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Italian cruise captain Francesco Schettino apparently deviated off course as a favor to his headwaiter. Then he came too close to land and allowed his cruise ship, Costa Concordia, to run aground with 4200 passengers on board.

Bad scene. Some 11 people are dead and, with more missing, the potential for the count to increase still remains.

If this isn’t bad enough, we learn the captain abandoned his ship while passengers, perhaps several hundred, remained in danger on board. The Italian Coast Guard reached him somehow by phone, leaving a recording of the wayward captain arguing plaintively with the Coast Guard official’s order to get back on board, now, and help the passengers. Add to this, scores of passengers’ stories of utter chaos along with a crew that variously tried to help or themselves abandoned ship and you have an amazing failure of leadership.

We don’t yet know the whole truth about what happened on this cruise ship. Nor do we know why the captain acted in such an un-captain-like manner. But it’s obvious to anyone who’s paid attention. This is an example of how not to lead.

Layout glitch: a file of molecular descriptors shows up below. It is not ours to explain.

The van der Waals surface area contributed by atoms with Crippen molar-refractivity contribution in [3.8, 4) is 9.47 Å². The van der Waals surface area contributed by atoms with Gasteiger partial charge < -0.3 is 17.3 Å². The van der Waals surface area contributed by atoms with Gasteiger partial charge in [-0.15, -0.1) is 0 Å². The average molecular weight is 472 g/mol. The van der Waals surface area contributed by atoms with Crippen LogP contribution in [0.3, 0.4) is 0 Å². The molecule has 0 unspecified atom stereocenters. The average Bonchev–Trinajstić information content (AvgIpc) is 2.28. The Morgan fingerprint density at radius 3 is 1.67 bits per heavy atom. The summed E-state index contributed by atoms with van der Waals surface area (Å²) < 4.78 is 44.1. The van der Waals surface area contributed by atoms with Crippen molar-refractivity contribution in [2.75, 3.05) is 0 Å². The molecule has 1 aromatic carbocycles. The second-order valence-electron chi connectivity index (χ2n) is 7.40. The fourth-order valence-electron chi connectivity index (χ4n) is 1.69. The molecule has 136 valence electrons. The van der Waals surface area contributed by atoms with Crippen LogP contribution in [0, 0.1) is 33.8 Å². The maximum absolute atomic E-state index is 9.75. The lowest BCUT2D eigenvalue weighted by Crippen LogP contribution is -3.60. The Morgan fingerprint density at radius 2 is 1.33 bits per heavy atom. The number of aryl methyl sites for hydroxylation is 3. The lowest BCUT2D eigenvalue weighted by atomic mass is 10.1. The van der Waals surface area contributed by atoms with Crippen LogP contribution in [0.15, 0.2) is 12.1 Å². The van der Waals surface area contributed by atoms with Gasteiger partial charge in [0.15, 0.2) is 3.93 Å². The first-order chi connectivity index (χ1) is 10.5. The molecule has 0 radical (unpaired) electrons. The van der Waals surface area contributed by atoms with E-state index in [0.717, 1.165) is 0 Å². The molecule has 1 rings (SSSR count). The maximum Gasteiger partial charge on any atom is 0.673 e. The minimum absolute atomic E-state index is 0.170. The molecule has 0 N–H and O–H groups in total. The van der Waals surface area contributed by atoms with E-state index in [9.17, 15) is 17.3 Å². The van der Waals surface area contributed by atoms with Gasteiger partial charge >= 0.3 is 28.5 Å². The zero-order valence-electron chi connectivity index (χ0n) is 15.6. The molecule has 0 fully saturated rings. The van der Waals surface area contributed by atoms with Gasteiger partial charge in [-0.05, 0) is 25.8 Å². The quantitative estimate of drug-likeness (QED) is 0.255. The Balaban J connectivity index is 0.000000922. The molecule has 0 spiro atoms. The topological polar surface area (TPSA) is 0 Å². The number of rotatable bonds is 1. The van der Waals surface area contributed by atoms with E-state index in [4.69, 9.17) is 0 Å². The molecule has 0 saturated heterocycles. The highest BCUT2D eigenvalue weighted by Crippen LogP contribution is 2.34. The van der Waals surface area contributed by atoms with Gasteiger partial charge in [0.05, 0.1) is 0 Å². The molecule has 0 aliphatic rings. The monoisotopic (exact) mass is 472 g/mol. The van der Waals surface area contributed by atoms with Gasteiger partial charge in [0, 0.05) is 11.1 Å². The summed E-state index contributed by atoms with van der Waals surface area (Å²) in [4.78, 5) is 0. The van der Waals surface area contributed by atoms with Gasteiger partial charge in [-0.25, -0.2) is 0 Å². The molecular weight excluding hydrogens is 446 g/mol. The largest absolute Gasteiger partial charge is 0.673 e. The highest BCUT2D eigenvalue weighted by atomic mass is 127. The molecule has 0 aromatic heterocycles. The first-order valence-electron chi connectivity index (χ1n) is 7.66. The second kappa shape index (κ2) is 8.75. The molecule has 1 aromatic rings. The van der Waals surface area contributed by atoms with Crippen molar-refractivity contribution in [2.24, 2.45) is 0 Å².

The best leaders lead. They assume and maintain responsibility. They act ethically, morally, and conscientiously to the extent of their knowledge and ability--and sometimes beyond. They are stewards who think constantly about the people, resources, and mission entrusted to them.

Captains, so the old sea-going saying has it, go down with the ship. This isn’t an irrational death wish. It’s a leader’s honor.


© Rex M. Rogers – All Rights Reserved, 2012

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